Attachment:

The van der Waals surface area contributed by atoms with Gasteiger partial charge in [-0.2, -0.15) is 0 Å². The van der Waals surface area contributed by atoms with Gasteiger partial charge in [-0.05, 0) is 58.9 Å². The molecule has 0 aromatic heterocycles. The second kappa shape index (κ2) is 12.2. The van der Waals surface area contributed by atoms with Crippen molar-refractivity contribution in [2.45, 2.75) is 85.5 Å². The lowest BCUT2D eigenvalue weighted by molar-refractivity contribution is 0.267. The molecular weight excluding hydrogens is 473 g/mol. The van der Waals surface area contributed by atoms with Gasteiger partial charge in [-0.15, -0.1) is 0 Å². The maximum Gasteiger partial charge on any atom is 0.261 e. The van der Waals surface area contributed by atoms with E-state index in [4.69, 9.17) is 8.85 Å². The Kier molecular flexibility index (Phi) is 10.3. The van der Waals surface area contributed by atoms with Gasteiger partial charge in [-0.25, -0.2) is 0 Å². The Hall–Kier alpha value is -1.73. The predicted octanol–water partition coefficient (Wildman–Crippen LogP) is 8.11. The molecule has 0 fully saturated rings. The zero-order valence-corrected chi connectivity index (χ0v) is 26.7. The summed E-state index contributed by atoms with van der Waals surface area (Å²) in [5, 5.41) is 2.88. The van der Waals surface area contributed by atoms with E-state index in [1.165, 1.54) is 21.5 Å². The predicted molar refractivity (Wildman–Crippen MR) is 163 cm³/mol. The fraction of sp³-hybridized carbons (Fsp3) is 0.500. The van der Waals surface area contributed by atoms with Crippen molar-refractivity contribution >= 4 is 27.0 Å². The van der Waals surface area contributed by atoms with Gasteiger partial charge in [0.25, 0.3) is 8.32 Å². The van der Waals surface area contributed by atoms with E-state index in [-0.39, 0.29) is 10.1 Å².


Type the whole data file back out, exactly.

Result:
The van der Waals surface area contributed by atoms with Gasteiger partial charge in [-0.2, -0.15) is 0 Å². The van der Waals surface area contributed by atoms with Gasteiger partial charge in [-0.05, 0) is 58.9 Å². The molecule has 0 aromatic heterocycles. The second kappa shape index (κ2) is 12.2. The van der Waals surface area contributed by atoms with Crippen molar-refractivity contribution in [2.45, 2.75) is 85.5 Å². The lowest BCUT2D eigenvalue weighted by molar-refractivity contribution is 0.267. The molecular weight excluding hydrogens is 473 g/mol. The van der Waals surface area contributed by atoms with Gasteiger partial charge in [-0.15, -0.1) is 0 Å². The maximum Gasteiger partial charge on any atom is 0.261 e. The van der Waals surface area contributed by atoms with E-state index in [4.69, 9.17) is 8.85 Å². The Kier molecular flexibility index (Phi) is 10.3. The van der Waals surface area contributed by atoms with Gasteiger partial charge in [-0.25, -0.2) is 0 Å². The Hall–Kier alpha value is -1.73. The predicted octanol–water partition coefficient (Wildman–Crippen LogP) is 8.11. The molecule has 0 fully saturated rings. The zero-order valence-corrected chi connectivity index (χ0v) is 26.7. The summed E-state index contributed by atoms with van der Waals surface area (Å²) in [5, 5.41) is 2.88. The van der Waals surface area contributed by atoms with E-state index in [1.165, 1.54) is 21.5 Å². The predicted molar refractivity (Wildman–Crippen MR) is 163 cm³/mol. The fraction of sp³-hybridized carbons (Fsp3) is 0.500. The van der Waals surface area contributed by atoms with Crippen molar-refractivity contribution >= 4 is 27.0 Å². The van der Waals surface area contributed by atoms with Gasteiger partial charge in [0.25, 0.3) is 8.32 Å². The van der Waals surface area contributed by atoms with E-state index in [-0.39, 0.29) is 10.1 Å².